For Uzbeks, as for so many people in the world today, powerlessness in the face of oppressive authority is a way of life. They know that subterfuge is their only defense, so they stay away from public buildings and try to keep important officials from ever learning their names. Uzbek friends explained to me (but they really didn’t need to because I witnessed it firsthand) that their instinct around authority figures is to lie first, and reveal the truth only when absolutely necessary, especially when the truth is in any way revealing of the details of their personal lives. The last thing an Uzbek wants is to chat up an official about his home life. Though desperately poor, they will happily pay a crippling bribe in order to stay out of court. It barely occurs to them that their “justice system” would actually be in the business of dispensing justice.

Over time, I came to see a connection between citizens’ relationship to the state, and the general spirit of mendacity that seemed to reach deep into the bones of the culture. I learned quickly that I had to be attentive at my shopping, because merchants readily identified me (a foreigner) as a likely mark for a dishonest or wildly exorbitant price. (Uzbeks generally don’t post fixed prices in the market, so I had to pay attention to what other people were paying before buying anything myself.) My students were so addicted to cheating that I eventually stopped giving tests. I would have had to physically restrain them to stop them from copying one another’s papers, and when I reported my problems to the department head and the principal, they all seemed unconcerned. More than once I issued an invitation to someone and had it accepted, only to find that they did not appear. “I was afraid you’d be angry if I told you to your face I couldn’t come,” they would say when I confronted them later.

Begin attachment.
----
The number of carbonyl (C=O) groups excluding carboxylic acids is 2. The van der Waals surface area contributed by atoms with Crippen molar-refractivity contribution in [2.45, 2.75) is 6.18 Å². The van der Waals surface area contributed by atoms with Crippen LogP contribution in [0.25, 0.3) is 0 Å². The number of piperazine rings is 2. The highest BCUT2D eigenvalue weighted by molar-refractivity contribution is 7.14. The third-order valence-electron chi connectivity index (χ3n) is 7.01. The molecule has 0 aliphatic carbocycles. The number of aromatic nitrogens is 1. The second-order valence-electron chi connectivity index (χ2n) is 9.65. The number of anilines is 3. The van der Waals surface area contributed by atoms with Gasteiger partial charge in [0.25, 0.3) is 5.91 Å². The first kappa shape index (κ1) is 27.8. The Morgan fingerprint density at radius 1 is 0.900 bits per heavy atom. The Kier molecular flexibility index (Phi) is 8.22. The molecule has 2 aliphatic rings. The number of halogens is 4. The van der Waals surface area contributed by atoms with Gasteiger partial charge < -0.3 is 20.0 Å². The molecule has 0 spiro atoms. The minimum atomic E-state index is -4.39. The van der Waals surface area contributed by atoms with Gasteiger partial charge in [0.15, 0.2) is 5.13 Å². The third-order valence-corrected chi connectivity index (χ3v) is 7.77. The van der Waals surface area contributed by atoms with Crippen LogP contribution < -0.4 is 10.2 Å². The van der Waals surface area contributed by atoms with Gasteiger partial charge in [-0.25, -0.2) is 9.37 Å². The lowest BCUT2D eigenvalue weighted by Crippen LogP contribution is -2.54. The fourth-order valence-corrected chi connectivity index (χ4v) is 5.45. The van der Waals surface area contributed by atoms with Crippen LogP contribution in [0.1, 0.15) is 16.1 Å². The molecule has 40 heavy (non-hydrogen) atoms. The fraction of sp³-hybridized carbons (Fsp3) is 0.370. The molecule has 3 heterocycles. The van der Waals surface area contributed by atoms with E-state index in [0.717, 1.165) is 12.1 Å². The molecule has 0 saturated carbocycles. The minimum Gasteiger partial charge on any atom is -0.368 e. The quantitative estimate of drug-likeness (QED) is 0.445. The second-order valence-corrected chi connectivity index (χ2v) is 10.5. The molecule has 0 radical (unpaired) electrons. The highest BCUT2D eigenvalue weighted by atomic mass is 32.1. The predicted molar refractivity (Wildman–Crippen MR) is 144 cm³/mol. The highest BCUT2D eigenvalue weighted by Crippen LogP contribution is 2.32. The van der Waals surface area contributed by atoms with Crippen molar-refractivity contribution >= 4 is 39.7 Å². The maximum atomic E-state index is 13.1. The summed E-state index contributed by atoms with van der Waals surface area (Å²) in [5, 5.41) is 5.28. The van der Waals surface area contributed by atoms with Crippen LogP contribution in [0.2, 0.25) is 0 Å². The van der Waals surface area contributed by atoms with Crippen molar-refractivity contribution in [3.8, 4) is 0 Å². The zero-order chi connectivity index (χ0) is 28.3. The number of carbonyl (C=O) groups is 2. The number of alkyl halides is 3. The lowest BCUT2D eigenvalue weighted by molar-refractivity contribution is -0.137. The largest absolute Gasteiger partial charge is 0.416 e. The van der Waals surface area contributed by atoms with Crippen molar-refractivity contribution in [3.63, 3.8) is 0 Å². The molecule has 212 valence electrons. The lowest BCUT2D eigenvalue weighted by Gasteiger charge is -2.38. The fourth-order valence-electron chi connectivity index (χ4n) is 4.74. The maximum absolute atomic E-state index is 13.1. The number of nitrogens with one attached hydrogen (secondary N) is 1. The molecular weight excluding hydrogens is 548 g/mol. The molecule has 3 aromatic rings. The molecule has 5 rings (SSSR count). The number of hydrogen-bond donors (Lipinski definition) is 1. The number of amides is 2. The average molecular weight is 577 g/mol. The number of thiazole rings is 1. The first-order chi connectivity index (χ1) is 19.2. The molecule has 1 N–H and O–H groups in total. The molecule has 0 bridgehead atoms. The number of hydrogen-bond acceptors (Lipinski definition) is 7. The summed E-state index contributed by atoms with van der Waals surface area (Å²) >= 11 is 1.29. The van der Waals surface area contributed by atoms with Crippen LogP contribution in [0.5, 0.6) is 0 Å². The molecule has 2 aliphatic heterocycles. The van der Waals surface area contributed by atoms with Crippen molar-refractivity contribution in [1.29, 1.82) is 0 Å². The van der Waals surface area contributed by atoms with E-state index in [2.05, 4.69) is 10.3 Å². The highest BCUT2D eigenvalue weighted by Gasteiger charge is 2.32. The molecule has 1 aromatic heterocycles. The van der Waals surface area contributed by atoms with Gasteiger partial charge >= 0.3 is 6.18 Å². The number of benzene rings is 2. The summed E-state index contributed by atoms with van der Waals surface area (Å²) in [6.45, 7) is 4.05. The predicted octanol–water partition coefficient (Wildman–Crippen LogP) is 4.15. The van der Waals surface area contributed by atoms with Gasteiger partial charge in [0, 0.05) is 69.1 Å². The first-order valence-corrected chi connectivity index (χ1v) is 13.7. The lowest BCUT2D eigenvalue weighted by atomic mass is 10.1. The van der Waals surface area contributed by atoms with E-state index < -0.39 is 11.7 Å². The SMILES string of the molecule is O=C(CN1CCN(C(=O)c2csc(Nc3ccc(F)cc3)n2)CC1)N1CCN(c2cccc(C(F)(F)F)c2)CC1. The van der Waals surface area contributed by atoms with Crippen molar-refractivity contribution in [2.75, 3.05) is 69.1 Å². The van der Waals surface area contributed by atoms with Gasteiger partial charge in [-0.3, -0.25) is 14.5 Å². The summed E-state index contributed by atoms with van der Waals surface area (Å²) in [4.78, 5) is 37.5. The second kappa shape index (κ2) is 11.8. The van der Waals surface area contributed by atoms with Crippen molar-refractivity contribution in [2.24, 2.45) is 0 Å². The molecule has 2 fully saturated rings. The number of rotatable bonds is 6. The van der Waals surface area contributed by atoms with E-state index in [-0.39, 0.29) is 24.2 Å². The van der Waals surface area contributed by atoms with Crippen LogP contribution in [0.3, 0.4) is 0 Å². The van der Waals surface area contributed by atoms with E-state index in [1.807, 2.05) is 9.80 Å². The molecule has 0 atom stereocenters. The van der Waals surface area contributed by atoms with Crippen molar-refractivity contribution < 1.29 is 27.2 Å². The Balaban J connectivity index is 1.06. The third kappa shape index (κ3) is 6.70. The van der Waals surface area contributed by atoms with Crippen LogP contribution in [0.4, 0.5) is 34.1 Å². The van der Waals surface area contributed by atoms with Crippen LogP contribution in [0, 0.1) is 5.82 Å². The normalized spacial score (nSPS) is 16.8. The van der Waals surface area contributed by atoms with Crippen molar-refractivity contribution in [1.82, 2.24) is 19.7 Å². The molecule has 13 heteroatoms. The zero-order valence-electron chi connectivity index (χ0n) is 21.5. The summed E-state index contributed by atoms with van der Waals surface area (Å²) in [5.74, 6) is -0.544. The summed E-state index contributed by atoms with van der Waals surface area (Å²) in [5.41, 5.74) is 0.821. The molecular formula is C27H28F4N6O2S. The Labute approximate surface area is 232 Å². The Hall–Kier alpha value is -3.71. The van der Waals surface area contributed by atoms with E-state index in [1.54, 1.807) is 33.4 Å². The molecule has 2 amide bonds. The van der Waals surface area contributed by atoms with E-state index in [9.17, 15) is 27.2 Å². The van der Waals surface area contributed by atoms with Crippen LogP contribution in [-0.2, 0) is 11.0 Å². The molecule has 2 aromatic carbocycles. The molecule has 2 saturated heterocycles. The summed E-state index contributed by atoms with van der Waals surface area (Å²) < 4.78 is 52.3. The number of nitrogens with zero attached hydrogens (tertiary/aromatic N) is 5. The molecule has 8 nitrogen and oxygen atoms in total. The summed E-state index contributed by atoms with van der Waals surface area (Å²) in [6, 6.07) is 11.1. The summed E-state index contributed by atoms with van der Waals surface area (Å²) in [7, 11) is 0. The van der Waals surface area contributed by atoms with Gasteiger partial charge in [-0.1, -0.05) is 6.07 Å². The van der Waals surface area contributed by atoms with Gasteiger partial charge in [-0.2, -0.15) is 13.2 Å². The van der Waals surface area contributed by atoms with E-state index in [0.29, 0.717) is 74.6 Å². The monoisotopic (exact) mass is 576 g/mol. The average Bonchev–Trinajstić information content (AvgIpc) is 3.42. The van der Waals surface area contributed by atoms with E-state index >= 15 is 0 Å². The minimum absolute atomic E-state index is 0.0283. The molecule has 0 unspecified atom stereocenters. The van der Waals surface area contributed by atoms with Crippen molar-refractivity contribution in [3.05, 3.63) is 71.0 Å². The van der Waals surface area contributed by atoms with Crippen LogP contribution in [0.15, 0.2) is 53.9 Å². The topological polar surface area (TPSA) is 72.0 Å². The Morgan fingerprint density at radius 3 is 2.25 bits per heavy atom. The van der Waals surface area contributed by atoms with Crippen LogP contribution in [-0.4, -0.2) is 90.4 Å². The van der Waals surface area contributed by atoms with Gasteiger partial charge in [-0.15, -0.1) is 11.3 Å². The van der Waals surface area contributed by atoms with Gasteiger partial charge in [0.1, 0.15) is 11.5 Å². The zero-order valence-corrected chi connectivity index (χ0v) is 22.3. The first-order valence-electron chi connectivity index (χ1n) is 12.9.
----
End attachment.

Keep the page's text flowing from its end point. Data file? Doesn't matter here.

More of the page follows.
If asked why I am a “good government conservative” and not a libertarian, my answer could easily be: because Uzbekistan. I do want government to be smaller than it is. But witnessing life in a failed state enabled me to realize firsthand how much the quality of government can affect the character of its citizens. The degree to which that influence can be positive is a topic for further discussion; freedom is, to be sure, an important part of moral formation. I still think government can have some proper role positively forming the character of citizens. More importantly though, we should recognize that governmental corruption can have a profound negative impact, not just on prosperity, but also on virtue. It teaches us to regard authority as a threat, and thereby inculcates habits that are slavish and vicious.

Americans across the political spectrum should realize that we are not simply immune to this kind of oppression-induced misery. The corruption in our government most certainly is not on a level with what we see in countries like Uzbekistan, but unless we respond to governmental scandals with appropriate outrage, we will continue to move along that same path. That Hillary Clinton is seen as the Democratic front-runner despite her role in the Benghazi affair discourages me almost beyond words. Americans should demand better. It really is not too much to say that both lives and souls are at stake.


  • Rachel Lu

    Rachel Lu, a Catholic convert, teaches philosophy at the University of St. Thomas in St. Paul, Minnesota where she lives with her husband and four boys. Dr. Lu earned her Ph.D. in philosophy at Cornell University. Follow her on Twitter at rclu.